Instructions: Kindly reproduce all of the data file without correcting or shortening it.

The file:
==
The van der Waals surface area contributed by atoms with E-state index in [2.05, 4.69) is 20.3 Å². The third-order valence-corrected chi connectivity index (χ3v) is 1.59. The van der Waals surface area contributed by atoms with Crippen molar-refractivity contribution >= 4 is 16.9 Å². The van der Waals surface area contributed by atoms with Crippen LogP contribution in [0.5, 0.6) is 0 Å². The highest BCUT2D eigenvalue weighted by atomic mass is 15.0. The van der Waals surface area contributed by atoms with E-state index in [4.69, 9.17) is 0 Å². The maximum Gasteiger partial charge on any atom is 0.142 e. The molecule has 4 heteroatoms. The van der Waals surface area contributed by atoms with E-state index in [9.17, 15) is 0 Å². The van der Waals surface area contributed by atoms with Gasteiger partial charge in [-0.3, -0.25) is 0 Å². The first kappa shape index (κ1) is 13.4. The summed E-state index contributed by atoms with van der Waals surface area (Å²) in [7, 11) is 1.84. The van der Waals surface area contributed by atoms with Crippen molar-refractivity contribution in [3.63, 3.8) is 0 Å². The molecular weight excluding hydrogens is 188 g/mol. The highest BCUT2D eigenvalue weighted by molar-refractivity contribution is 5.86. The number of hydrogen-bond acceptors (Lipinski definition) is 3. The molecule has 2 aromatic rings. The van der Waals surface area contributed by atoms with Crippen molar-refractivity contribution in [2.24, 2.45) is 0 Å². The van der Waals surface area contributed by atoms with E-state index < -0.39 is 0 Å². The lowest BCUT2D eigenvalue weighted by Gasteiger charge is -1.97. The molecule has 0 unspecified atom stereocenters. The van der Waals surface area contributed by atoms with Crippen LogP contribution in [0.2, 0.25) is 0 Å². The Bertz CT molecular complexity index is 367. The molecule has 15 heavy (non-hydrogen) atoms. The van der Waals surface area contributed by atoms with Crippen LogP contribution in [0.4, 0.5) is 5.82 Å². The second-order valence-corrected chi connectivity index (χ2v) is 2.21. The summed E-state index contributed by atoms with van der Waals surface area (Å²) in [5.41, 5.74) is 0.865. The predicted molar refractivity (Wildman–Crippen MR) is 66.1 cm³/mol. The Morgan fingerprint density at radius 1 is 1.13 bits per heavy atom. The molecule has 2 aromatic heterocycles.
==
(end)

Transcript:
The van der Waals surface area contributed by atoms with E-state index in [2.05, 4.69) is 20.3 Å². The third-order valence-corrected chi connectivity index (χ3v) is 1.59. The van der Waals surface area contributed by atoms with Crippen molar-refractivity contribution >= 4 is 16.9 Å². The van der Waals surface area contributed by atoms with Crippen LogP contribution in [0.5, 0.6) is 0 Å². The highest BCUT2D eigenvalue weighted by atomic mass is 15.0. The van der Waals surface area contributed by atoms with E-state index in [4.69, 9.17) is 0 Å². The maximum Gasteiger partial charge on any atom is 0.142 e. The molecule has 4 heteroatoms. The van der Waals surface area contributed by atoms with E-state index in [9.17, 15) is 0 Å². The van der Waals surface area contributed by atoms with Gasteiger partial charge in [-0.3, -0.25) is 0 Å². The first kappa shape index (κ1) is 13.4. The summed E-state index contributed by atoms with van der Waals surface area (Å²) in [7, 11) is 1.84. The van der Waals surface area contributed by atoms with Crippen molar-refractivity contribution in [3.63, 3.8) is 0 Å². The molecular weight excluding hydrogens is 188 g/mol. The highest BCUT2D eigenvalue weighted by molar-refractivity contribution is 5.86. The number of hydrogen-bond acceptors (Lipinski definition) is 3. The molecule has 2 aromatic rings. The van der Waals surface area contributed by atoms with Crippen molar-refractivity contribution in [2.24, 2.45) is 0 Å². The van der Waals surface area contributed by atoms with E-state index < -0.39 is 0 Å². The lowest BCUT2D eigenvalue weighted by Gasteiger charge is -1.97. The molecule has 0 unspecified atom stereocenters. The van der Waals surface area contributed by atoms with Crippen LogP contribution in [0.2, 0.25) is 0 Å². The Bertz CT molecular complexity index is 367. The molecule has 15 heavy (non-hydrogen) atoms. The van der Waals surface area contributed by atoms with Crippen LogP contribution in [0.4, 0.5) is 5.82 Å². The second-order valence-corrected chi connectivity index (χ2v) is 2.21. The summed E-state index contributed by atoms with van der Waals surface area (Å²) in [5.41, 5.74) is 0.865. The predicted molar refractivity (Wildman–Crippen MR) is 66.1 cm³/mol. The Morgan fingerprint density at radius 1 is 1.13 bits per heavy atom. The molecule has 2 aromatic heterocycles.